Apples faces battery case
Apple has failed in its attempt to halt a massive lawsuit in London.
The legal action potentially worth billions in damages alleges that the company concealed faulty batteries in millions of iPhones.
The lawsuit, led by consumer advocate Justin Gutmann on behalf of around 24 million UK iPhone users, seeks damages from Apple of up to 1.6 billion pounds (AU$3.04 billion) plus interest.
Gutmann's claim asserts that Apple used software updates to throttle the performance of certain phone models and implemented a power management tool to limit their performance, concealing battery issues.
Apple has denied the allegations, calling the lawsuit “baseless”.
The UK’s Competition Appeal Tribunal (CAT) has permitted Gutmann's case to proceed but highlighted the need for more specificity in his claims and potential adjustments to litigation funding arrangements.
The lawsuit alleges that Apple intentionally slowed down older handsets to encourage users to upgrade to new models, affecting iPhone 6, 6 Plus, 6S, 6S Plus, SE, 7, and 7 Plus users.
Gutmann's case, dubbed ‘batterygate’, appears destined for a full trial, offering the potential for compensation for all affected iPhone owners.
In response, Gutmann expressed optimism about the CAT's decision, stating that it could pave the way for millions of consumers who may have incurred costs for battery replacements or new phone models to receive the compensation they deserve.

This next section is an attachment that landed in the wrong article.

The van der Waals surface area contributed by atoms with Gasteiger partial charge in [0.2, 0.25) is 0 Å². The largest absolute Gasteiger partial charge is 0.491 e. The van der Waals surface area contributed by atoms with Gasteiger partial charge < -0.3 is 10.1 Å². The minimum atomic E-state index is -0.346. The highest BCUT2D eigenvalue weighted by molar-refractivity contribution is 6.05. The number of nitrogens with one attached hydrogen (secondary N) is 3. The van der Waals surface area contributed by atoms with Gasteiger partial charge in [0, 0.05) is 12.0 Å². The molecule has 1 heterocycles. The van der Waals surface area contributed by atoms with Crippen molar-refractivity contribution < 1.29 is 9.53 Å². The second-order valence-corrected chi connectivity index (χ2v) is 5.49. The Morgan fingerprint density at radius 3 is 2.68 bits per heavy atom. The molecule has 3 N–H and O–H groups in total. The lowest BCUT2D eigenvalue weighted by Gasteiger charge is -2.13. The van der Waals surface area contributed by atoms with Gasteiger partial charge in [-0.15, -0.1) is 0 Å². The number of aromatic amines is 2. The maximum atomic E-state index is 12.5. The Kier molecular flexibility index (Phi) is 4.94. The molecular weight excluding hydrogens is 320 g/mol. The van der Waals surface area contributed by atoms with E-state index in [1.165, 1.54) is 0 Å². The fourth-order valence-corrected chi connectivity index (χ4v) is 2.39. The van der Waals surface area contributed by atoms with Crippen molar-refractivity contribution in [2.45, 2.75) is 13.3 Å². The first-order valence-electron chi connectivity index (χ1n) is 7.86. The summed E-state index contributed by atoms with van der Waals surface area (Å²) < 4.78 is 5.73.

The lawsuit revolves around a power management tool introduced in a 2017 software update to address performance issues and prevent older devices from shutting down abruptly.
Gutmann alleges that Apple did not adequately disclose information about this tool in the update description and failed to clarify its impact on device performance.
He contends that Apple introduced the tool to conceal battery inadequacies, pushing users to download software updates instead of recalling products or replacing batteries.
Although Apple later added a mention of the tool to the update's release notes on its website, Gutmann asserts that the company still did not adequately explain that it would slow down older iPhones.
In response to users' complaints about performance issues, Apple has publicly apologised and offered reduced-rate battery replacements for a limited time.
Despite Apple's efforts to dismiss Gutmann's lawsuit, the Competition Appeal Tribunal ruled that the case could proceed.
This lawsuit follows similar cases in the United States, where Apple paid US$113 million to settle a case in Arizona and US$500 million to settle another in California.
Apple maintains that it has never intentionally shortened the life of its products or degraded the user experience to encourage upgrades, emphasising its commitment to creating long-lasting and user-friendly devices.